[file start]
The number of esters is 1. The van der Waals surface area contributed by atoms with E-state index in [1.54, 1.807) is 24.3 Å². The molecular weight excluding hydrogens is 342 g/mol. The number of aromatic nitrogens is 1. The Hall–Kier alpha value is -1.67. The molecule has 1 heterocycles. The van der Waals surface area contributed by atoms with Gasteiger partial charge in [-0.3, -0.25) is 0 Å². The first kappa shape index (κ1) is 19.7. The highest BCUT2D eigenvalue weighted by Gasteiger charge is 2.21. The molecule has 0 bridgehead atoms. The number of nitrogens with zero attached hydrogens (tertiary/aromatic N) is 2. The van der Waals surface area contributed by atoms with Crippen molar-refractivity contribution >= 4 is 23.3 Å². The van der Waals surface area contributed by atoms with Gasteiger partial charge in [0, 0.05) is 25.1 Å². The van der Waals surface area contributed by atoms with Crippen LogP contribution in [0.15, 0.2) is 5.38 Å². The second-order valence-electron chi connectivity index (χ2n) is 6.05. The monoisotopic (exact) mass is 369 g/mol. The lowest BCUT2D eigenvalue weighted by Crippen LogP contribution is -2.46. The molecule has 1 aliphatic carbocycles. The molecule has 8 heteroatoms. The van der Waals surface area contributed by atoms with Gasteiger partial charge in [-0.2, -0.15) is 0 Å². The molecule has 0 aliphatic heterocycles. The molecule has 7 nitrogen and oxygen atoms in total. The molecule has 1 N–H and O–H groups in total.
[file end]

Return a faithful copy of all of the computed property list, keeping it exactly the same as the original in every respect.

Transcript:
The number of esters is 1. The van der Waals surface area contributed by atoms with E-state index in [1.54, 1.807) is 24.3 Å². The molecular weight excluding hydrogens is 342 g/mol. The number of aromatic nitrogens is 1. The Hall–Kier alpha value is -1.67. The molecule has 1 heterocycles. The van der Waals surface area contributed by atoms with Gasteiger partial charge in [-0.3, -0.25) is 0 Å². The first kappa shape index (κ1) is 19.7. The highest BCUT2D eigenvalue weighted by Gasteiger charge is 2.21. The molecule has 0 bridgehead atoms. The number of nitrogens with zero attached hydrogens (tertiary/aromatic N) is 2. The van der Waals surface area contributed by atoms with Crippen molar-refractivity contribution >= 4 is 23.3 Å². The van der Waals surface area contributed by atoms with Gasteiger partial charge in [0, 0.05) is 25.1 Å². The van der Waals surface area contributed by atoms with Crippen LogP contribution in [0.15, 0.2) is 5.38 Å². The second-order valence-electron chi connectivity index (χ2n) is 6.05. The monoisotopic (exact) mass is 369 g/mol. The lowest BCUT2D eigenvalue weighted by Crippen LogP contribution is -2.46. The molecule has 1 aliphatic carbocycles. The molecule has 8 heteroatoms. The van der Waals surface area contributed by atoms with Gasteiger partial charge in [-0.2, -0.15) is 0 Å². The molecule has 0 aliphatic heterocycles. The molecule has 7 nitrogen and oxygen atoms in total. The molecule has 1 N–H and O–H groups in total.